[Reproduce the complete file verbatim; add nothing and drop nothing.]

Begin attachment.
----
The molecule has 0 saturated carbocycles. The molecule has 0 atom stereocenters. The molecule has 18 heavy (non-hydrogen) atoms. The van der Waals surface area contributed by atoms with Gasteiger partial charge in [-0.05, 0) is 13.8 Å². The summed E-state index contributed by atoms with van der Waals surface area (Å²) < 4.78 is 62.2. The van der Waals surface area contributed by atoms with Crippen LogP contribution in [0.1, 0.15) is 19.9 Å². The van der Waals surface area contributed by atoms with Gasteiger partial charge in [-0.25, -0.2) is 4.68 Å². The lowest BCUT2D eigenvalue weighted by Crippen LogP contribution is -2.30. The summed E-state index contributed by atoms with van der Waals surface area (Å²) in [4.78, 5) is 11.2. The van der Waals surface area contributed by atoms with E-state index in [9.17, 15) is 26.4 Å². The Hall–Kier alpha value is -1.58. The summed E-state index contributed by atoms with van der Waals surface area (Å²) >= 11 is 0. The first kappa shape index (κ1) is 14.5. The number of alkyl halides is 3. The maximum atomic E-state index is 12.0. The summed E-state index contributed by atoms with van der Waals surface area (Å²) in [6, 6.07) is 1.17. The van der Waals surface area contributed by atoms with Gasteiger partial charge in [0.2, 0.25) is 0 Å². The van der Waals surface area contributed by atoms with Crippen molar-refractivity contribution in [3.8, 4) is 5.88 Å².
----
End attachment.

The molecule has 0 saturated carbocycles. The molecule has 0 atom stereocenters. The molecule has 18 heavy (non-hydrogen) atoms. The van der Waals surface area contributed by atoms with Gasteiger partial charge in [-0.05, 0) is 13.8 Å². The summed E-state index contributed by atoms with van der Waals surface area (Å²) < 4.78 is 62.2. The van der Waals surface area contributed by atoms with Crippen LogP contribution in [0.1, 0.15) is 19.9 Å². The van der Waals surface area contributed by atoms with Gasteiger partial charge in [-0.25, -0.2) is 4.68 Å². The lowest BCUT2D eigenvalue weighted by Crippen LogP contribution is -2.30. The summed E-state index contributed by atoms with van der Waals surface area (Å²) in [4.78, 5) is 11.2. The van der Waals surface area contributed by atoms with E-state index in [9.17, 15) is 26.4 Å². The Hall–Kier alpha value is -1.58. The summed E-state index contributed by atoms with van der Waals surface area (Å²) >= 11 is 0. The first kappa shape index (κ1) is 14.5. The number of alkyl halides is 3. The maximum atomic E-state index is 12.0. The summed E-state index contributed by atoms with van der Waals surface area (Å²) in [6, 6.07) is 1.17. The van der Waals surface area contributed by atoms with Gasteiger partial charge in [0.2, 0.25) is 0 Å². The van der Waals surface area contributed by atoms with Crippen molar-refractivity contribution in [3.8, 4) is 5.88 Å².